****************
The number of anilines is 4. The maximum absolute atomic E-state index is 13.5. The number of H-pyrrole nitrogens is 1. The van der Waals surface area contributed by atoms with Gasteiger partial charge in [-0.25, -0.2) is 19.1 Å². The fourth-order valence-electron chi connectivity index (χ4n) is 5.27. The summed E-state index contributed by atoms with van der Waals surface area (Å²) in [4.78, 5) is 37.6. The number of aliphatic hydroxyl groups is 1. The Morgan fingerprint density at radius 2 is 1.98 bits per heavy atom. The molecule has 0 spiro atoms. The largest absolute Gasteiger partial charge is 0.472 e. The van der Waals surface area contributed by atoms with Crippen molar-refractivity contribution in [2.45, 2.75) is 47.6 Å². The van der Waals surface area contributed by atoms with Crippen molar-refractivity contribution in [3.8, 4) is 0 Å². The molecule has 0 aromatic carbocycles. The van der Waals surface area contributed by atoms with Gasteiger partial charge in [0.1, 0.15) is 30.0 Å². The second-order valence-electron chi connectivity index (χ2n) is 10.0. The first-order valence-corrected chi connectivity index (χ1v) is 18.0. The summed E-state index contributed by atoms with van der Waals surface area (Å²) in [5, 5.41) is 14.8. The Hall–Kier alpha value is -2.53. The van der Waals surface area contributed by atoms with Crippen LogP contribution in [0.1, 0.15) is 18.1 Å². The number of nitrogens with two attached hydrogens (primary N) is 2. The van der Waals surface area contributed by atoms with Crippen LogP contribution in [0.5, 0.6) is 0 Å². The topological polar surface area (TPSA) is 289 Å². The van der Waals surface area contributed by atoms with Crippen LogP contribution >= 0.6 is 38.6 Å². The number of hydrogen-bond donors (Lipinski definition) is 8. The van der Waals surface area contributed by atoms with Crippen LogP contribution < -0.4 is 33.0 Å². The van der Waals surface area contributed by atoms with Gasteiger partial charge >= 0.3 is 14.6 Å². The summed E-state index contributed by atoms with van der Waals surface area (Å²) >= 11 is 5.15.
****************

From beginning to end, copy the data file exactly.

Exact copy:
The number of anilines is 4. The maximum absolute atomic E-state index is 13.5. The number of H-pyrrole nitrogens is 1. The van der Waals surface area contributed by atoms with Gasteiger partial charge in [-0.25, -0.2) is 19.1 Å². The fourth-order valence-electron chi connectivity index (χ4n) is 5.27. The summed E-state index contributed by atoms with van der Waals surface area (Å²) in [4.78, 5) is 37.6. The number of aliphatic hydroxyl groups is 1. The Morgan fingerprint density at radius 2 is 1.98 bits per heavy atom. The molecule has 0 spiro atoms. The largest absolute Gasteiger partial charge is 0.472 e. The van der Waals surface area contributed by atoms with Crippen molar-refractivity contribution in [2.45, 2.75) is 47.6 Å². The van der Waals surface area contributed by atoms with Crippen molar-refractivity contribution in [3.8, 4) is 0 Å². The molecule has 0 aromatic carbocycles. The van der Waals surface area contributed by atoms with Gasteiger partial charge in [0.1, 0.15) is 30.0 Å². The second-order valence-electron chi connectivity index (χ2n) is 10.0. The first-order valence-corrected chi connectivity index (χ1v) is 18.0. The summed E-state index contributed by atoms with van der Waals surface area (Å²) in [5, 5.41) is 14.8. The Hall–Kier alpha value is -2.53. The van der Waals surface area contributed by atoms with Crippen LogP contribution in [0.1, 0.15) is 18.1 Å². The number of nitrogens with two attached hydrogens (primary N) is 2. The van der Waals surface area contributed by atoms with Crippen LogP contribution in [0.5, 0.6) is 0 Å². The topological polar surface area (TPSA) is 289 Å². The van der Waals surface area contributed by atoms with Crippen LogP contribution >= 0.6 is 38.6 Å². The number of hydrogen-bond donors (Lipinski definition) is 8. The van der Waals surface area contributed by atoms with Crippen LogP contribution < -0.4 is 33.0 Å². The van der Waals surface area contributed by atoms with Gasteiger partial charge >= 0.3 is 14.6 Å². The summed E-state index contributed by atoms with van der Waals surface area (Å²) >= 11 is 5.15.